I will play Devil's Advocate and suggest that the "frenzied pace" is the coach trying to get the players used to "game speed." I figure the coach wants everyone to be able to think and react not only quickly, but also correctly. Basketball is a faster sport than baseball, of course, and I have limited experience witnessing an actual youth b-ball practice. But that might be what your Little Darling's coach is thinking, especially if he has to shout instructions/formations/plays over the din of the crowd during intense moments.
posted by CancerMan at 1:13 PM on December 1, 2009 [1 favorite]


I'll cut to the chase and tell you we're staying.

Here's what swayed me:

- I talked to the sports director, who said that Yellalot has been coaching at the Y for about three years (he coaches both his son and daughter) and director knows him well. The core group of YAL's team has been with him for a couple of seasons (maybe through church league too) and director said, "I can see how somebody coming in new might be caught off guard, because he probably just dove right into it." Director has been to YAL's practices, been to his games and is comfortable with his behavior.

- Mr. D went with me to the first game and other than a quick "Yikes" in the first quarter when YAL (who sounds just like Super Dave Osborne, hee) raised his voice for the first time, we both felt that YAL did temper his yelling with a decent amount of positive reinforcement (rubbing heads when kids came off court, that kind of thing).

- I had a chat over lunch with a coworker who was involved in team sports through college and continues to play in a rec league. She said that by age 9, she was starting to take sports more seriously and wanting not just to play, but to win. That made me realize that I am probably projecting my unease with competition in general onto Little D.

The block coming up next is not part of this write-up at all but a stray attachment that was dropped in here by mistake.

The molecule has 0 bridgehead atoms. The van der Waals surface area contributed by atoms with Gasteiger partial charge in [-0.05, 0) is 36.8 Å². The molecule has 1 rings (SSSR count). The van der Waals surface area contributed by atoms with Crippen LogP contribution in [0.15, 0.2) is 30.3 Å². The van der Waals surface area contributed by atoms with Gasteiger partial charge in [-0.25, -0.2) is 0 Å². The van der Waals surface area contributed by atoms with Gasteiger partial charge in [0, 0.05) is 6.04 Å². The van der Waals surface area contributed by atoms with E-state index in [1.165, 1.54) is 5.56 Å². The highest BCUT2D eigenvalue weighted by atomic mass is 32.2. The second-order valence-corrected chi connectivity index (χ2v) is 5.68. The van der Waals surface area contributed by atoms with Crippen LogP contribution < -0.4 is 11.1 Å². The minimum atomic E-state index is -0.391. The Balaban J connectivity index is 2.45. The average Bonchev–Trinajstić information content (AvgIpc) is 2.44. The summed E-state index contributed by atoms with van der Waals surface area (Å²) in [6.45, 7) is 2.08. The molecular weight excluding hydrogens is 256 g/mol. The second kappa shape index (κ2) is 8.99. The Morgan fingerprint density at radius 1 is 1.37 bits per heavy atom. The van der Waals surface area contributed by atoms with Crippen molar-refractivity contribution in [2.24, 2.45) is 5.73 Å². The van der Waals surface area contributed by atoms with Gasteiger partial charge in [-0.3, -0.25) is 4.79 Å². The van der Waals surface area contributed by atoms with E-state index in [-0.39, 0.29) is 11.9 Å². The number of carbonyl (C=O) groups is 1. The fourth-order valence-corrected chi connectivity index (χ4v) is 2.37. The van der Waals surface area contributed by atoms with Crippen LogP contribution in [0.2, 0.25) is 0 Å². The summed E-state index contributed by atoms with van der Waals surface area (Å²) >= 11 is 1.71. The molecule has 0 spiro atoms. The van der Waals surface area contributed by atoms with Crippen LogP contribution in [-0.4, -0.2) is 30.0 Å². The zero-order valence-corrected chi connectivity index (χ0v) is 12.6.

- A wee bit of guilt. While several teams in the league have 10 or 11 players, ours only has eight - so our moving would make it more difficult for those remaining on the team to be successful. (Not that Little D is any great shakes, but sometimes you just need a rest.)

On the drive home from practice tonight Little D asked me, "So am I staying on this team?" and seemed relieved when I said yes. I'm obviously going to keep paying attention, though, and somehow no longer feel hesitant about talking directly to the coach if there's something I don't like or understand.

I really appreciate everyone weighing in, on both sides of the argument. Love the hive mind.
posted by Sweetie Darling at 7:32 PM on December 7, 2009


Just discovered ask.metafilter and am looking at archives. This response is probably too old to have any impact, but I'll post it anyway. My son was in a Y league for years. He had great coaches-- all nice guys, gentle, patient even with the kids who were kind of difficult. Don't think this was an exceptional experience-- seems like "nice" is the Y (junior Lakers) culture. If your kid feels demoralized, I'd pull him out.

Club team basketball was a different story-- coaches can be rude, even degrading. Much more competitive players and parents too. My son's good, but we don't really dig the club culture. Just got involved in a new club team with a phenomenal coach (former pac10 player) who's specializes in being cool and constructive. Nothing harsh. Really top notch coaching. Kind of think this is a rarity at the club team level. It's called Real Hoops University. What you're describing sounds more like the club level of play. Definitely not for everyone.
posted by drjmac at 10:04 PM on October 31, 2010